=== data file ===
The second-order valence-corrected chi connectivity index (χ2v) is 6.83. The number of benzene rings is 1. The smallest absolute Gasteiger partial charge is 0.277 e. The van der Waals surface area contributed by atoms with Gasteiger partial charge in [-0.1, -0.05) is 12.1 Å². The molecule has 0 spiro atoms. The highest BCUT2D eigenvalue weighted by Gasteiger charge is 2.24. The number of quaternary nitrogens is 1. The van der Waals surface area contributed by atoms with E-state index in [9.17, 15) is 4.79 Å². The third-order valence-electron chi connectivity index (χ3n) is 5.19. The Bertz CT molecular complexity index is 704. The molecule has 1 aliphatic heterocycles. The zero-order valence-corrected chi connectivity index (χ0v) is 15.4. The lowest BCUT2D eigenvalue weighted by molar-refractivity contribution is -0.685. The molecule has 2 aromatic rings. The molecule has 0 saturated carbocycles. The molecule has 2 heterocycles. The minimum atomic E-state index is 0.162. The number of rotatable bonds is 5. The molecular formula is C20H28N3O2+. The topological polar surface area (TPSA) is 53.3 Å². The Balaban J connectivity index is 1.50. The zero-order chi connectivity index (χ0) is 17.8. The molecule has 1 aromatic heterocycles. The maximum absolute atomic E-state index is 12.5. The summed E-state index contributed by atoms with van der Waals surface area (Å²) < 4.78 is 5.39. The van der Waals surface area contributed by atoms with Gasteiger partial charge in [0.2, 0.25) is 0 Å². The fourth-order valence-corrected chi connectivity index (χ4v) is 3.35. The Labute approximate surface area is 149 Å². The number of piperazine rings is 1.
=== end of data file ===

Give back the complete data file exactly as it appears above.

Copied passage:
The second-order valence-corrected chi connectivity index (χ2v) is 6.83. The number of benzene rings is 1. The smallest absolute Gasteiger partial charge is 0.277 e. The van der Waals surface area contributed by atoms with Gasteiger partial charge in [-0.1, -0.05) is 12.1 Å². The molecule has 0 spiro atoms. The highest BCUT2D eigenvalue weighted by Gasteiger charge is 2.24. The number of quaternary nitrogens is 1. The van der Waals surface area contributed by atoms with E-state index in [9.17, 15) is 4.79 Å². The third-order valence-electron chi connectivity index (χ3n) is 5.19. The Bertz CT molecular complexity index is 704. The molecule has 1 aliphatic heterocycles. The zero-order valence-corrected chi connectivity index (χ0v) is 15.4. The lowest BCUT2D eigenvalue weighted by molar-refractivity contribution is -0.685. The molecule has 2 aromatic rings. The molecule has 0 saturated carbocycles. The molecule has 2 heterocycles. The minimum atomic E-state index is 0.162. The number of rotatable bonds is 5. The molecular formula is C20H28N3O2+. The topological polar surface area (TPSA) is 53.3 Å². The Balaban J connectivity index is 1.50. The zero-order chi connectivity index (χ0) is 17.8. The molecule has 1 aromatic heterocycles. The maximum absolute atomic E-state index is 12.5. The summed E-state index contributed by atoms with van der Waals surface area (Å²) < 4.78 is 5.39. The van der Waals surface area contributed by atoms with Gasteiger partial charge in [0.2, 0.25) is 0 Å². The fourth-order valence-corrected chi connectivity index (χ4v) is 3.35. The Labute approximate surface area is 149 Å². The number of piperazine rings is 1.